First positive inflation in 24 months, it's likely to continue
Inflation turned positive last month for the first time in over two years - a potent sign that prices are on track to climb at a faster pace this year on the back of recovering oil prices.
The consumer price index - the main measure of inflation - inched up 0.2 per cent last month compared with the same month a year earlier.
Though a tiny increase, this followed 24 straight months of sliding readings from November 2014 to October last year, and a reading of zero per cent in November.
Lower oil and car prices and falling accommodation costs - due to the soft property market - were the main drivers for the long bout of negative inflation.
However, prices of necessities such as education, food and healthcare continued to inch upwards in this period, which is why this run of falling prices is not regarded as "deflation".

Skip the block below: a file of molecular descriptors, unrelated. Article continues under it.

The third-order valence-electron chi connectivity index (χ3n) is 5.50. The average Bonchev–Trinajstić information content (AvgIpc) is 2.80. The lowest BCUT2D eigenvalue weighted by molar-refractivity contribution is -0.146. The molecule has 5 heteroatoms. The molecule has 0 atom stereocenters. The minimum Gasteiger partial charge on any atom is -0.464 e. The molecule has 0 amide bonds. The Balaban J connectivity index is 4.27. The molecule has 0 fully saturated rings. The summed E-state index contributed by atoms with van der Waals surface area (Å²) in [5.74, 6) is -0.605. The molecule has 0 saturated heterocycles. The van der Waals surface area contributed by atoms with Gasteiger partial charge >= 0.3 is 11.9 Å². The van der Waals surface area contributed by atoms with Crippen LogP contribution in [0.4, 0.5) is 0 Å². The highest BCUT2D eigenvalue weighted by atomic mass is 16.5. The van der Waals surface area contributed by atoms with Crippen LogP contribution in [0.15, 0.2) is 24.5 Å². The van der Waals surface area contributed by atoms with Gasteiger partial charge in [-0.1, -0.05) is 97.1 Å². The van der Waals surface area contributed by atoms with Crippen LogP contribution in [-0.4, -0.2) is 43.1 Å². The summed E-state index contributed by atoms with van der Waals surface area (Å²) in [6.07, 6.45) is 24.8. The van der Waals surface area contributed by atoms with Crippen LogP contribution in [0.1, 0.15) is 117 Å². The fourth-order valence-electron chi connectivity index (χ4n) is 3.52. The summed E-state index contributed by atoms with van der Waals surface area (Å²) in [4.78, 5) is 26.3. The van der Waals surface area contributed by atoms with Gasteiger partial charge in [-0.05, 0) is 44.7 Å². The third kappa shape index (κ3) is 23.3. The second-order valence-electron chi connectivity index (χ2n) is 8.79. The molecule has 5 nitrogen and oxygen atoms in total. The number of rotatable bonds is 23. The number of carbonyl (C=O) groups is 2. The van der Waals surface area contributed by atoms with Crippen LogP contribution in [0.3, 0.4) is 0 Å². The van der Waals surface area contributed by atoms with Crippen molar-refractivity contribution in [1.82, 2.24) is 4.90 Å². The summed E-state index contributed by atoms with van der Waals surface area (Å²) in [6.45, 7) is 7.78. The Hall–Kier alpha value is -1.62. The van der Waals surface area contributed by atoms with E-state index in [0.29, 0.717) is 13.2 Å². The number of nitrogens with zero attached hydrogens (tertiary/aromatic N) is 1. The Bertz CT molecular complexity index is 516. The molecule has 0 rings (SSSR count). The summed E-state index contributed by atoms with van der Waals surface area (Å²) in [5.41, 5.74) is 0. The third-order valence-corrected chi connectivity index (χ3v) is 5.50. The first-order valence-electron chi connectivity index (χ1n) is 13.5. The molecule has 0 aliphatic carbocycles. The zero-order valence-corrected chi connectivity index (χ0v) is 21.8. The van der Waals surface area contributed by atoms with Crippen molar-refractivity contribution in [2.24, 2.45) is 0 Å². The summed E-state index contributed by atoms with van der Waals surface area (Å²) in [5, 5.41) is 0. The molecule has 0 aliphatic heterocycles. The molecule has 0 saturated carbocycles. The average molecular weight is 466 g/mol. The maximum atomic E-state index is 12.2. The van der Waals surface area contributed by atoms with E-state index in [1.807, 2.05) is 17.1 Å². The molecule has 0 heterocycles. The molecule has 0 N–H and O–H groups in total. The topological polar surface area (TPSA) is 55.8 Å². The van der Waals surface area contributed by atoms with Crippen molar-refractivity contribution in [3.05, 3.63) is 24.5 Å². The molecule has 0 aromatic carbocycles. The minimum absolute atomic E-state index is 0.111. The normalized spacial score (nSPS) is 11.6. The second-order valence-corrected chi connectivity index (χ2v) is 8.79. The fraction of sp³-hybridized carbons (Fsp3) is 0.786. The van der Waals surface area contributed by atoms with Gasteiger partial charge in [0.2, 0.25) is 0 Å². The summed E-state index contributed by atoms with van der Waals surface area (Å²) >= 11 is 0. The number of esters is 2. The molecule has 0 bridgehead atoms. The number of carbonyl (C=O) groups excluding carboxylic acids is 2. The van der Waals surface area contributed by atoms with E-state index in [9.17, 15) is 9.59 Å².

Inflation is likely to continue rising on the back of higher global oil prices this year, the Trade and Industry Ministry and Monetary Authority of Singapore said yesterday.
Oil prices plunged in the second half of 2014 from above US$100 (S$142) a barrel to below US$50, due to oversupply, but have since risen to about US$55 a barrel.
This has already started having an impact. Last month's inflation uptick was led by higher private road transport costs, which increased 1.7 per cent due to costlier petrol and higher carpark fees.
Other consumer prices also rose, with services inflation edging up to 1.6 per cent, mainly due to a faster pace of increase in holiday expenses.
Food inflation was 2 per cent in December, while retail goods inflation eased to zero in December from 0.2 per cent in November.
Core inflation, which strips out accommodation and private road transport costs to better gauge everyday expenses, was 1.2 per cent in December, slightly lower than November's 1.3 per cent.
Core inflation for 2016 rose to 0.9 per cent from 0.5 per cent in 2015. Overall inflation came in at negative 0.5 per cent for the second consecutive year.